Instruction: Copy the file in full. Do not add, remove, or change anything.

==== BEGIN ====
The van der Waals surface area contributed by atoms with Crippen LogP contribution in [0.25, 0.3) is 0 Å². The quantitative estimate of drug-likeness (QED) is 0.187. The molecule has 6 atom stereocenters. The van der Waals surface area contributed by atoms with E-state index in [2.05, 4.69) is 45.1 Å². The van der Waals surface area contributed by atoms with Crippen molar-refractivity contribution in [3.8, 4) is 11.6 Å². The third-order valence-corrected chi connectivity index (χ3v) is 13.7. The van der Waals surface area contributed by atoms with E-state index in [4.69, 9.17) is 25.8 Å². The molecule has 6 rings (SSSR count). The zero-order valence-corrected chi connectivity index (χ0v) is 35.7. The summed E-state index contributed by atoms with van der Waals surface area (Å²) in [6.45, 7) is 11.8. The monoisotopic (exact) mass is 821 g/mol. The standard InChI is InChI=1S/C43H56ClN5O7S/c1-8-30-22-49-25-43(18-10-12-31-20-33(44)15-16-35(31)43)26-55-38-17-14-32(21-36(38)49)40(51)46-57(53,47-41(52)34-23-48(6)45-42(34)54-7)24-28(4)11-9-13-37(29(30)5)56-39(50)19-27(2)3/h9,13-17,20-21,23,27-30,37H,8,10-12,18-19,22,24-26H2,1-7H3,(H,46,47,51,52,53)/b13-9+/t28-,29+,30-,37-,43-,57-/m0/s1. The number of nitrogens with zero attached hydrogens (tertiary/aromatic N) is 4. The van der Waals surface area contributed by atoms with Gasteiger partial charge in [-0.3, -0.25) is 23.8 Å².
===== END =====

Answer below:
The van der Waals surface area contributed by atoms with Crippen LogP contribution in [0.25, 0.3) is 0 Å². The quantitative estimate of drug-likeness (QED) is 0.187. The molecule has 6 atom stereocenters. The van der Waals surface area contributed by atoms with E-state index in [2.05, 4.69) is 45.1 Å². The van der Waals surface area contributed by atoms with Crippen molar-refractivity contribution in [3.8, 4) is 11.6 Å². The third-order valence-corrected chi connectivity index (χ3v) is 13.7. The van der Waals surface area contributed by atoms with E-state index in [4.69, 9.17) is 25.8 Å². The molecule has 6 rings (SSSR count). The zero-order valence-corrected chi connectivity index (χ0v) is 35.7. The summed E-state index contributed by atoms with van der Waals surface area (Å²) in [6.45, 7) is 11.8. The monoisotopic (exact) mass is 821 g/mol. The standard InChI is InChI=1S/C43H56ClN5O7S/c1-8-30-22-49-25-43(18-10-12-31-20-33(44)15-16-35(31)43)26-55-38-17-14-32(21-36(38)49)40(51)46-57(53,47-41(52)34-23-48(6)45-42(34)54-7)24-28(4)11-9-13-37(29(30)5)56-39(50)19-27(2)3/h9,13-17,20-21,23,27-30,37H,8,10-12,18-19,22,24-26H2,1-7H3,(H,46,47,51,52,53)/b13-9+/t28-,29+,30-,37-,43-,57-/m0/s1. The number of nitrogens with zero attached hydrogens (tertiary/aromatic N) is 4. The van der Waals surface area contributed by atoms with Gasteiger partial charge in [-0.3, -0.25) is 23.8 Å².